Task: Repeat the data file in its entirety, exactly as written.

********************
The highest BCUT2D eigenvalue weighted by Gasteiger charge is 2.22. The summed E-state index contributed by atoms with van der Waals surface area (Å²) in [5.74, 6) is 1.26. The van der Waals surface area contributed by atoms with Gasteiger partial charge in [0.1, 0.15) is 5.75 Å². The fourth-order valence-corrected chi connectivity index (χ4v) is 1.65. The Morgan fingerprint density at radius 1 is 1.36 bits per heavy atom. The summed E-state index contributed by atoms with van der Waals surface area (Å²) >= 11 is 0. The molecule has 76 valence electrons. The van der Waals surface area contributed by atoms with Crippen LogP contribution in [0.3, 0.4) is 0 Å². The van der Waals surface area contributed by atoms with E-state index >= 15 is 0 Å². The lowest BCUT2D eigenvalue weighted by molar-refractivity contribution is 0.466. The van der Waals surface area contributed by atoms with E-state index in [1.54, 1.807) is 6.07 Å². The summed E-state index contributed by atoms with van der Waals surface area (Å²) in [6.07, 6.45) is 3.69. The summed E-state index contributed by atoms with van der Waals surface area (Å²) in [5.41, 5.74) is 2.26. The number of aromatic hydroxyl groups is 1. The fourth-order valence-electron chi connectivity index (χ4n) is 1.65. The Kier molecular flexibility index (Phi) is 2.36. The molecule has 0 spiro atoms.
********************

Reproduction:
The highest BCUT2D eigenvalue weighted by Gasteiger charge is 2.22. The summed E-state index contributed by atoms with van der Waals surface area (Å²) in [5.74, 6) is 1.26. The van der Waals surface area contributed by atoms with Gasteiger partial charge in [0.1, 0.15) is 5.75 Å². The fourth-order valence-corrected chi connectivity index (χ4v) is 1.65. The Morgan fingerprint density at radius 1 is 1.36 bits per heavy atom. The summed E-state index contributed by atoms with van der Waals surface area (Å²) >= 11 is 0. The molecule has 76 valence electrons. The van der Waals surface area contributed by atoms with Crippen LogP contribution in [0.3, 0.4) is 0 Å². The van der Waals surface area contributed by atoms with E-state index >= 15 is 0 Å². The lowest BCUT2D eigenvalue weighted by molar-refractivity contribution is 0.466. The van der Waals surface area contributed by atoms with E-state index in [1.54, 1.807) is 6.07 Å². The summed E-state index contributed by atoms with van der Waals surface area (Å²) in [6.07, 6.45) is 3.69. The summed E-state index contributed by atoms with van der Waals surface area (Å²) in [5.41, 5.74) is 2.26. The number of aromatic hydroxyl groups is 1. The fourth-order valence-electron chi connectivity index (χ4n) is 1.65. The Kier molecular flexibility index (Phi) is 2.36. The molecule has 0 spiro atoms.